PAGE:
Thursday, November 17, 2016

A very long narration on the last days of the garden; You can just look at the pictures you know

Today was the last "warm" day - the temperatures were up to 70! In November! This is NOT why I moved to Wisconsin.... The weather is supposed to turn very cold, dropping way down to freezing tomorrow so I knew my brief space of time to finish the garden for the winter was running out. I started working a little past 7 and finally finished a little after 10! I was sweaty, tired, aching, and scratched but I finished! I was rather late to work, but it didn't matter because it was pretty quiet and I had a bunch of comp time anyways.

I took pictures before I started, to show the true state of the garden.

I have one large pot of very messy four o'clocks. The seeds have mostly been released or gathered and some of the stalks have already broken off. There is a rather weak clematis vine buried somewhere behind the mess and rather a lot of birdseed here and there.

I am hoping to have four o'clocks gradually take over this whole area and left a few tomato cages in the ground for next year, along with some small pots. I haven't watered the honeysuckle as often as I should; is that why it turned red or is that just what it does? Incidentally, this is not the invasive Japanese honeysuckle.


I really tried hard to keep the morning glories just on their two big trellises. They kind of take over though. They were not as lovely this year I felt - I had a lot of secretive slugs creating havoc at night and the nasturtiums didn't take off as well as I'd hoped. In the past I've collected morning glory seeds but I feel there are enough morning glories around!

The mini rose is still blooming, although its leaves are discolored. The big roses are putting out new leaves. Why? I do not know. There was one red bud left, but I know it's not going to actually flower after the one chilly night we had.

The chives are a bit browned - I should probably cut them tomorrow or they will be done and there will be no more chives. The mint is negligible. The alyssum is still blooming, but the scent is mostly gone. The black-eyed susan vines are still blooming, but their flowers are very tiny.

There are still raspberries! I am planning to pick the last tomorrow. The one chilly night we had last week finished off the dahlias and the zinnias were basically dead already. Gardening articles confidently assure me that I will be able to store the tubers over the winter. The tomato has been dead for a long time, although one of my neighbors said he's been eating tomatoes off it. Not recently I think!

The work begins.

I cut down all the old four o'clock stalks and dumped them at the back of the groundcover section, so the last few seeds will stay there. I got rid of the messed up trellises and just sort of dumped the clematis. On the one hand, the flowers were pretty. On the other hand, it was awfully straggly and never really went anywhere. I think the metal shepherd's hook was way too hot for it to climb up. If it survives the winter, I'll see if it would rather climb up the four o'clocks or the wooden stakes I've ordered.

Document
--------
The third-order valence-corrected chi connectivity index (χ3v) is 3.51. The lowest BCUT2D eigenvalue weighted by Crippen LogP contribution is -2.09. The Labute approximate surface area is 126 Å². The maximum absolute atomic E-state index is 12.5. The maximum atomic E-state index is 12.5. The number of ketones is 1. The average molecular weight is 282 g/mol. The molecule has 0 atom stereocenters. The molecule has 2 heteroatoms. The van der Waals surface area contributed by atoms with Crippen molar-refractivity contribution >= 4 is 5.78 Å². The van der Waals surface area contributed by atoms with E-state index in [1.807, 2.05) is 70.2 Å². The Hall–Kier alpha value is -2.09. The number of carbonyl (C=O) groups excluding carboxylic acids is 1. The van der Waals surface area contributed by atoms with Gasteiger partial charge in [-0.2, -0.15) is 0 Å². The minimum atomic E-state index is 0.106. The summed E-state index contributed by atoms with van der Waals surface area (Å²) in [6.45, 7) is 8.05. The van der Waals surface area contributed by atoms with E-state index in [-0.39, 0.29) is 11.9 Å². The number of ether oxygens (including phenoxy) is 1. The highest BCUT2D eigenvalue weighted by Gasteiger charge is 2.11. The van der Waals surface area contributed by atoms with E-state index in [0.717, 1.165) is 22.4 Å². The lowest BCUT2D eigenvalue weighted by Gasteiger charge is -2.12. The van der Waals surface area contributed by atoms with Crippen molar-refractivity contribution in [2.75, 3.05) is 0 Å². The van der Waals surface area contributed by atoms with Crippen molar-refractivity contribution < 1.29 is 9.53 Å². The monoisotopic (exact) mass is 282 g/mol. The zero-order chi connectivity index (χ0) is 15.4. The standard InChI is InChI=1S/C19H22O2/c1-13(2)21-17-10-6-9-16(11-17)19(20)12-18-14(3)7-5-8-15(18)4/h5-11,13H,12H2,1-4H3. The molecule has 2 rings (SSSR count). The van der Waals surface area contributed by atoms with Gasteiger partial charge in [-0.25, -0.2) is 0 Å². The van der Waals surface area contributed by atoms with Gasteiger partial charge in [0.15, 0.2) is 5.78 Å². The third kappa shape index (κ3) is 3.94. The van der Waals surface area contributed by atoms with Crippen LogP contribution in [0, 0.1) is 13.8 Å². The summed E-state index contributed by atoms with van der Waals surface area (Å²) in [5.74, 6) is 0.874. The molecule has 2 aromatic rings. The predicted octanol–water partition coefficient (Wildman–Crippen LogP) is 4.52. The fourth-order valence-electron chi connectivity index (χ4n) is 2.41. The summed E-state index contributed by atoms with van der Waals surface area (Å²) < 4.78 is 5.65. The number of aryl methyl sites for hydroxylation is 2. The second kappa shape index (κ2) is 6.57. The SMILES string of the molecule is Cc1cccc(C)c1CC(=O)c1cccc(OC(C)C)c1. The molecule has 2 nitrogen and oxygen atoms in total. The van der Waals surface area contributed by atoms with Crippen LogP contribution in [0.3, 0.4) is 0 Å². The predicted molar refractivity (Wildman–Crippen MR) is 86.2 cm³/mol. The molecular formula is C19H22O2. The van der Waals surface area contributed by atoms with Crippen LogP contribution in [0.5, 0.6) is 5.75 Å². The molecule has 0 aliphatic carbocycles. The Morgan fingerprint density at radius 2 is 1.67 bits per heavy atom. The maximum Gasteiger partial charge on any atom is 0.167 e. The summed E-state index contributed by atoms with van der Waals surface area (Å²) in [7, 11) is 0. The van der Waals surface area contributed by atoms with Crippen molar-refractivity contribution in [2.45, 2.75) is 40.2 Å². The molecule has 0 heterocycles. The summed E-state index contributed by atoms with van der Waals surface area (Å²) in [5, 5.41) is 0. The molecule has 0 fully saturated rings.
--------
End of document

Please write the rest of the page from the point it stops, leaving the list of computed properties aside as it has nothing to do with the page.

I gave the honeysuckle a thorough watering and dumped some extra morning glory vines on top of it to keep it from freezing (hopefully) since Amazon helpfully sent all the stakes and twine and watering can I ordered for the spring and is sending the burlap later. Much later. Sigh.

The big bed was the most work. I pulled down the vines, dragged up the wire, and weeded. And weeded some more. And cursed the squirrels who had dug up some of my bulbs, tasted them, and realized they didn't like them. Grrr. Then I replaced the stepping stones, planted more bulbs, accidentally dug them up, planted them again (is there some secret to remembering where you planted bulbs?) found some of last year's bulbs that are sprouting, and took a break.

Then I put down more wire, reset the edge stones and added a liberal sprinkling of Sluggo. I took a break to cut down the dahlia and zinnia stalks and used those to cover the parts of the bed I hope to keep for nasturtiums next year, and dumped morning glory vines back on the other area. I might note at this point that this is only a small portion of the morning glory vines, the rest were recycled.

I cut back the roses, saving the one last bud for inside (although I know it will probably never actually bloom). Of course, no burlap, so I'll have to figure out a way to keep the roses alive through the coming frost.

So, gardening articles suggest that it's easy to get dahlias ready for winter. Just pull them up, shake off the dry dirt, and store them. No problem right? I planted two dahlias in each of my big pots last spring, both with tubers about the size of my fist. I tugged on the stalks. No results. I loosened them with a trowel. THE ENTIRE THING CAME UP. The 4 little bundles had morphed into MASSIVE CONGLOMERATIONS OF TUBERS. What the heck! Where am I even going to put these? Ok, more research shows it being called a "root mass" and says to divide them into the spring. Root mass is certainly correct.

The remains - root masses, calla bulbs, shoes that need to be put through the wash, birdfeeders to clean, leftover pots to clean. There is also a certain amount of dirt.





So, what's left? I need to trim back the raspberry canes, cover the roses and raspberry to get them through the frost, officially cover them when the burlap arrives, clean the birdfeeders and hang them up, clean the root masses and callas and store them in the basement, plant my paperwhites and amaryllis inside, and put out the winter feeders. Guess I'm not close to being done yet!

Saturday, November 12, 2016

Last Raspberries of the Season

The wind rustles the limp, dry leaves
The cold squeezes the green from the canes
A single moment
A spark of red
A last taste of sweet, tart summer